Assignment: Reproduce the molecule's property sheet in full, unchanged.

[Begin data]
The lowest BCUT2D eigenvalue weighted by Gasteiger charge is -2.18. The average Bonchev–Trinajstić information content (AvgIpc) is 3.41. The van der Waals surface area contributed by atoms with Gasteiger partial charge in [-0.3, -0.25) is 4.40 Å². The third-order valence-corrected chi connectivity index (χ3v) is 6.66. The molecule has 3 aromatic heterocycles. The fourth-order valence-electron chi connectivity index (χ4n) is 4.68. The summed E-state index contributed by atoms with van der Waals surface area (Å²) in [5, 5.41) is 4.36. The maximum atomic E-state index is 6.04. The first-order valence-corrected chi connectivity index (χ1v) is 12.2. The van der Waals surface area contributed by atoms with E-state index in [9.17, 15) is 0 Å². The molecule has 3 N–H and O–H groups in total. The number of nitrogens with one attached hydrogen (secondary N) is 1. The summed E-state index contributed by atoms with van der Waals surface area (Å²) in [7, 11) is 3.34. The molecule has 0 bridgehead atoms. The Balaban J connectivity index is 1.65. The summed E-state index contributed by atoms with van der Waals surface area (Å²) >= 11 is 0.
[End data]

The lowest BCUT2D eigenvalue weighted by Gasteiger charge is -2.18. The average Bonchev–Trinajstić information content (AvgIpc) is 3.41. The van der Waals surface area contributed by atoms with Gasteiger partial charge in [-0.3, -0.25) is 4.40 Å². The third-order valence-corrected chi connectivity index (χ3v) is 6.66. The molecule has 3 aromatic heterocycles. The fourth-order valence-electron chi connectivity index (χ4n) is 4.68. The summed E-state index contributed by atoms with van der Waals surface area (Å²) in [5, 5.41) is 4.36. The maximum atomic E-state index is 6.04. The first-order valence-corrected chi connectivity index (χ1v) is 12.2. The van der Waals surface area contributed by atoms with E-state index in [9.17, 15) is 0 Å². The molecule has 3 N–H and O–H groups in total. The number of nitrogens with one attached hydrogen (secondary N) is 1. The summed E-state index contributed by atoms with van der Waals surface area (Å²) in [7, 11) is 3.34. The molecule has 0 bridgehead atoms. The Balaban J connectivity index is 1.65. The summed E-state index contributed by atoms with van der Waals surface area (Å²) >= 11 is 0.